Wednesday, April 16, 2008

In Search of Molly Pitcher an Entertaining Little Mystery

(Image from Amazon)

When you think of Revolutionary War heroes, the name Molly Pitcher probably doesn't enter your mind. In fact, if you're like me, you've never even heard of her. If that's the case, do yourself a favor and pick up Linda Grant De Pauw's In Search of Molly Pitcher. You'll be hooked from the first page.

The story follows 12-year-old Peggy McAllister, an overachiever on a mission to win the Rattletop Award. Each year, the prize is given to an eighth grader who shows excellence in social studies. So, when Peggy's teacher announces that each student will be writing a research paper, which can then be entered into the contest, she vows to craft a paper that will wow the judges. Her classmates choose the same old standbys - Thomas Jefferson, Neil Armstrong, Harriet Tubman - but Peggy knows she needs a subject that will stand out. So, against her teacher's recommendation, she chooses Molly Pitcher.

Little is known about the woman who took over at the cannon when her husband was killed during the Battle of Monmouth. According to legend, she received the nickname "Molly Pitcher" because she carried a pitcher of water to thirsty soldiers. Thus, Peggy finds herself researching various women, all of whom could be the famous heroine. It's a frustrating quest, but it's also the perfect challenge for the determined Peggy. With the help of her Greatgramps, a retired private eye; and an eccentric writer named Mrs. Spinner, she digs into the mystery with relish. If she can just find some real evidence, she knows the Rattletop Award will be hers.

As she searches diaries, newspapers and other sources, Peggy runs into roadblock after roadblock. By the time her paper is due, Peggy has enough information to write her own book, but can she pull it together enough to win the award? Can she even prove that Molly Pitcher was real? Or will her search for answers end in even more questions?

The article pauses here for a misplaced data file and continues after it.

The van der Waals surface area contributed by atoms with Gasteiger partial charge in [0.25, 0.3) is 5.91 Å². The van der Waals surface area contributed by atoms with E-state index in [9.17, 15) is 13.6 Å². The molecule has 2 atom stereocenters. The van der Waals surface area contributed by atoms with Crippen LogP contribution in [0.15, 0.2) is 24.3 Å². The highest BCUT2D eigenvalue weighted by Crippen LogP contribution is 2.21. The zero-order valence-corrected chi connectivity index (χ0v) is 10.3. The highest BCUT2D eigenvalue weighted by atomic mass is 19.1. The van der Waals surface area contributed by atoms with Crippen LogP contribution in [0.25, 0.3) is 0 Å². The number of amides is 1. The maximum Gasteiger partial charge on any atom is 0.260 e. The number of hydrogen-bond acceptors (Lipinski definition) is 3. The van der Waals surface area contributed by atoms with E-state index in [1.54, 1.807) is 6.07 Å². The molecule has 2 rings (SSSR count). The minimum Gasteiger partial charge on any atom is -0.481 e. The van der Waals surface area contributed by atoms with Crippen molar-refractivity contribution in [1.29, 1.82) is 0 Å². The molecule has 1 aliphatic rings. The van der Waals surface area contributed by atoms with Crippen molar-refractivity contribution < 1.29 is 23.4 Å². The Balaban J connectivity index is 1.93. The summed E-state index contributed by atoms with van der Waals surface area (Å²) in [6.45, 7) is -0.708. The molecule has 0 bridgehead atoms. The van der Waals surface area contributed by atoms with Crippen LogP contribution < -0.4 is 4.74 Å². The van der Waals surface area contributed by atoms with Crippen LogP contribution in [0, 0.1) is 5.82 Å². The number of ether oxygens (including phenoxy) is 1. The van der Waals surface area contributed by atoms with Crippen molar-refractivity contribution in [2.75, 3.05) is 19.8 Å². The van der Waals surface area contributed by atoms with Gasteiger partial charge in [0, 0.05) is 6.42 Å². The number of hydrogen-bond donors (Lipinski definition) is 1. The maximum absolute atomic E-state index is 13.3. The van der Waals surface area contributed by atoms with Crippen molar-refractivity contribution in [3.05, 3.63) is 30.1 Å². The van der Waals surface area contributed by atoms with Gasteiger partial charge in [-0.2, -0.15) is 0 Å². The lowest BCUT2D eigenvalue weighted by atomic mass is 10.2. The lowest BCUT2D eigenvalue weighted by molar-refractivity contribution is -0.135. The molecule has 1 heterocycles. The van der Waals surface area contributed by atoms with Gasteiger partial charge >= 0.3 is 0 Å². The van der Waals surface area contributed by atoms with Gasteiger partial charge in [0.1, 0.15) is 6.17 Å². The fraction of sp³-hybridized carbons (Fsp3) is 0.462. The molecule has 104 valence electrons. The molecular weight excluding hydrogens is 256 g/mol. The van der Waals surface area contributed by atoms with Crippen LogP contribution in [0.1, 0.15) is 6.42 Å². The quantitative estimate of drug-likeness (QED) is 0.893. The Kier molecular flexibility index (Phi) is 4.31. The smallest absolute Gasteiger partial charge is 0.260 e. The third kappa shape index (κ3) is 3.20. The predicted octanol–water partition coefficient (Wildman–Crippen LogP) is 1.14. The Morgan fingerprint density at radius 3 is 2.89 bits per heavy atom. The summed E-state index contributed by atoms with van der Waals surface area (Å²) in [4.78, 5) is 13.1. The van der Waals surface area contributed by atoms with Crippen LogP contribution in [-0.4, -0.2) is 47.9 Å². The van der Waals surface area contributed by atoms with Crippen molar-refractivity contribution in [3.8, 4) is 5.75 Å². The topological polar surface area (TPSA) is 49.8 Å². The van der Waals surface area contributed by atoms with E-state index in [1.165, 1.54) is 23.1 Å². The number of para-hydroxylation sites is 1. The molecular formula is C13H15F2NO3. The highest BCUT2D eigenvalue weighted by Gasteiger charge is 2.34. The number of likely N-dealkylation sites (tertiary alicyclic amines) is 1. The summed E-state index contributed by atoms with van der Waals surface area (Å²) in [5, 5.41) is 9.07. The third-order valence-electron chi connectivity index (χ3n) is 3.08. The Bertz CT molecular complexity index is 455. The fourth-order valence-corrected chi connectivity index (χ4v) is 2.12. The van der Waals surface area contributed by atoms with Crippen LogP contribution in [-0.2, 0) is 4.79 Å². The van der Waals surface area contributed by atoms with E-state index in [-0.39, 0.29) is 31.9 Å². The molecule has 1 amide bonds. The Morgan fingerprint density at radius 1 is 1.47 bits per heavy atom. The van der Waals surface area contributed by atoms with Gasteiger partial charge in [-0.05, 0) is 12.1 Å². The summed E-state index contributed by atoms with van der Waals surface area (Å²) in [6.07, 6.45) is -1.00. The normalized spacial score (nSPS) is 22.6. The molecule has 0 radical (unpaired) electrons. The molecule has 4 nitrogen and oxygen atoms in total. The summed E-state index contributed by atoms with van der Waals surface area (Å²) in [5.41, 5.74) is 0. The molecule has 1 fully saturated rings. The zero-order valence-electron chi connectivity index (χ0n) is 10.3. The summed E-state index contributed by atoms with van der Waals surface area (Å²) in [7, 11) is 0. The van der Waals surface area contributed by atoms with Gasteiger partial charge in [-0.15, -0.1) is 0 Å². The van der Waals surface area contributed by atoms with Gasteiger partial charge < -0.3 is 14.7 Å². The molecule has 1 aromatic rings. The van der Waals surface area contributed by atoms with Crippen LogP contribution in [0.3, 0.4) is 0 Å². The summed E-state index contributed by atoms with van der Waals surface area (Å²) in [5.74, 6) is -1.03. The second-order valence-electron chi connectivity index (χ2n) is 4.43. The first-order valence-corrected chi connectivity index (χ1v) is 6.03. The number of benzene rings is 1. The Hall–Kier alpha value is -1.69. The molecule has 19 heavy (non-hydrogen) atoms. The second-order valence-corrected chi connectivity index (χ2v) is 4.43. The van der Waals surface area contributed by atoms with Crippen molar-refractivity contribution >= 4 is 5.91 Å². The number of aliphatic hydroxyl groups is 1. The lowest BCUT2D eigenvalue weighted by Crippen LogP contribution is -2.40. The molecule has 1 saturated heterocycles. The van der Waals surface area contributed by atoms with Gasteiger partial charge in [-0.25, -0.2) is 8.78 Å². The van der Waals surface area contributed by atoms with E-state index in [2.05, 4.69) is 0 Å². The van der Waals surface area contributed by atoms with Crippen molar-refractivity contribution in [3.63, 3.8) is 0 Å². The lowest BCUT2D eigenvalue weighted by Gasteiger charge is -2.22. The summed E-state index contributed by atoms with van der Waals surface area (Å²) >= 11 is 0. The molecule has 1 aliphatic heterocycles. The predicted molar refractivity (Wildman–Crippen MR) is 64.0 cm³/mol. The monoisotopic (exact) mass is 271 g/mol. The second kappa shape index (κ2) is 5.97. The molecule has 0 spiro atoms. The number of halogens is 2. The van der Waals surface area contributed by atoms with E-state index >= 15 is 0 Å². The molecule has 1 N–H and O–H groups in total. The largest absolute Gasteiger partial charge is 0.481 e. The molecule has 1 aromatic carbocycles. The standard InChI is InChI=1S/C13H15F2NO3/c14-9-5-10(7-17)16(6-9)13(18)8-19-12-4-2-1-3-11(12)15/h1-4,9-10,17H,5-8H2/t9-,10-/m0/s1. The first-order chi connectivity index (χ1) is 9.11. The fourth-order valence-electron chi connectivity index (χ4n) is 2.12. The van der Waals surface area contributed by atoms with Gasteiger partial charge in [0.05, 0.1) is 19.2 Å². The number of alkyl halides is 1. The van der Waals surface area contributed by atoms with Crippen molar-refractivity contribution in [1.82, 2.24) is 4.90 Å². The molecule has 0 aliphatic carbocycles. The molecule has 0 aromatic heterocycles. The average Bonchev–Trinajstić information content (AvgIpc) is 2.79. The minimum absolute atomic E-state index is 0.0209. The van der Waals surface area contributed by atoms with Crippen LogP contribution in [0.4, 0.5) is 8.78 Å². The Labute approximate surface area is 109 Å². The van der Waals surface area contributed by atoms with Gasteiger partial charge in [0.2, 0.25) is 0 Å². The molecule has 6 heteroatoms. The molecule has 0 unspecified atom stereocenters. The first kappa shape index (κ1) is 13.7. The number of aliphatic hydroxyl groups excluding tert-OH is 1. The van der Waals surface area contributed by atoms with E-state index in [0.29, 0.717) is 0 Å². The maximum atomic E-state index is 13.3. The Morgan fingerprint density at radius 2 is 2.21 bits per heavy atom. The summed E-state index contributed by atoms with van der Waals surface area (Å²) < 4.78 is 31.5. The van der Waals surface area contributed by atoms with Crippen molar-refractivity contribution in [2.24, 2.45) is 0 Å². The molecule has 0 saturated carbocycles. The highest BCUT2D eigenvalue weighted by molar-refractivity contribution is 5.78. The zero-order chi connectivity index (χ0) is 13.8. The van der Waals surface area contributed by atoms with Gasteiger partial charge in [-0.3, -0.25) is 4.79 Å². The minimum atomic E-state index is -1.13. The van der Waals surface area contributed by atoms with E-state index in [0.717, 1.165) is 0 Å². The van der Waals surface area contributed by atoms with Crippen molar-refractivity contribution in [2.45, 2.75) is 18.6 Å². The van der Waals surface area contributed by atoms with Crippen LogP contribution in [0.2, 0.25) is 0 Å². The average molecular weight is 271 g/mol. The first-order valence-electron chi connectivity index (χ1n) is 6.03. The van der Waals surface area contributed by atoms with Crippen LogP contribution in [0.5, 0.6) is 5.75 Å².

Although the book sometimes feels more like a manual on "How to Write a Research Paper," In Search of Molly Pitcher is an entertaining little mystery. The characters are unique and interesting. Nerds everywhere will love Peggy, an unpopular girl who refuses to submit to the mediocrity her teacher demands. My personal favorite is Greatgramps, a feisty senior citizen who drives (only if his destination is less than 3 miles roundtrip) an old VW decorated with bumper stickers that must always be "balanced" (like his "I Love Jesus" sticker, which is tempered by one that declares "Born Again Pagan"). Molly Pitcher, of course, becomes one of the main characters as well. Her story (or legend) makes her just as fascinating as Peggy and her contemporaries. While the story gets a bit bogged down with research procedures and facts, the characters save it from becoming too dull. You'll be drawn to Peggy & Co. as they play detective to unearth the truth behind one of history's most elusive women.

Grade: B

2 comments:

  1. Very interesting. I like books that challenge and research historical fact. Maybe that is because I came from the generation that had history books with "facts" such as Betsy Ross making the flag and the "Cherry Tree" story.
    Great review!

    ReplyDelete
  2. LOL - this one was a fun read. It's not the best book ever written, but it's quick and enjoyable.

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